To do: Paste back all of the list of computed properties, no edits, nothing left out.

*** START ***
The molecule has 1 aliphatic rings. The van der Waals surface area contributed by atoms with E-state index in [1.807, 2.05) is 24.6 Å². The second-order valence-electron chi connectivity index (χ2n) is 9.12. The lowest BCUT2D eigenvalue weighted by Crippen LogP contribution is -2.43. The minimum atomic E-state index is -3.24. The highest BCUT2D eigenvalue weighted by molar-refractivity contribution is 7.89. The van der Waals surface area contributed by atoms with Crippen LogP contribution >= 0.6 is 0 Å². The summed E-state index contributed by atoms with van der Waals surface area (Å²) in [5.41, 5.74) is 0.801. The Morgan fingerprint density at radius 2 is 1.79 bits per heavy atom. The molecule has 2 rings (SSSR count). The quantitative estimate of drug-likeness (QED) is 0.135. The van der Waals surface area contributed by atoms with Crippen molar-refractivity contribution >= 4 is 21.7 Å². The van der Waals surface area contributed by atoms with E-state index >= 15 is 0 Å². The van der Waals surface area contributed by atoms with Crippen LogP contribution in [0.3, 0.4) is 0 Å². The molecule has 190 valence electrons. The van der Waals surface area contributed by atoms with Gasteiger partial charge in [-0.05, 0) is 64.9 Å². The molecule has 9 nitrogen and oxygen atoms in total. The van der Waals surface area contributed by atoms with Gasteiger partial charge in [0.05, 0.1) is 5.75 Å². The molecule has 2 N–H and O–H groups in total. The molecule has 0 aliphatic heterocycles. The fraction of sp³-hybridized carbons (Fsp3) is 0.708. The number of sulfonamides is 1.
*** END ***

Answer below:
The molecule has 1 aliphatic rings. The van der Waals surface area contributed by atoms with E-state index in [1.807, 2.05) is 24.6 Å². The second-order valence-electron chi connectivity index (χ2n) is 9.12. The lowest BCUT2D eigenvalue weighted by Crippen LogP contribution is -2.43. The minimum atomic E-state index is -3.24. The highest BCUT2D eigenvalue weighted by molar-refractivity contribution is 7.89. The van der Waals surface area contributed by atoms with Crippen LogP contribution >= 0.6 is 0 Å². The summed E-state index contributed by atoms with van der Waals surface area (Å²) in [5.41, 5.74) is 0.801. The Morgan fingerprint density at radius 2 is 1.79 bits per heavy atom. The molecule has 2 rings (SSSR count). The quantitative estimate of drug-likeness (QED) is 0.135. The van der Waals surface area contributed by atoms with Crippen molar-refractivity contribution >= 4 is 21.7 Å². The van der Waals surface area contributed by atoms with E-state index >= 15 is 0 Å². The van der Waals surface area contributed by atoms with Crippen LogP contribution in [0.3, 0.4) is 0 Å². The molecule has 190 valence electrons. The van der Waals surface area contributed by atoms with Gasteiger partial charge in [-0.05, 0) is 64.9 Å². The molecule has 9 nitrogen and oxygen atoms in total. The van der Waals surface area contributed by atoms with Gasteiger partial charge in [0.05, 0.1) is 5.75 Å². The molecule has 2 N–H and O–H groups in total. The molecule has 0 aliphatic heterocycles. The fraction of sp³-hybridized carbons (Fsp3) is 0.708. The number of sulfonamides is 1.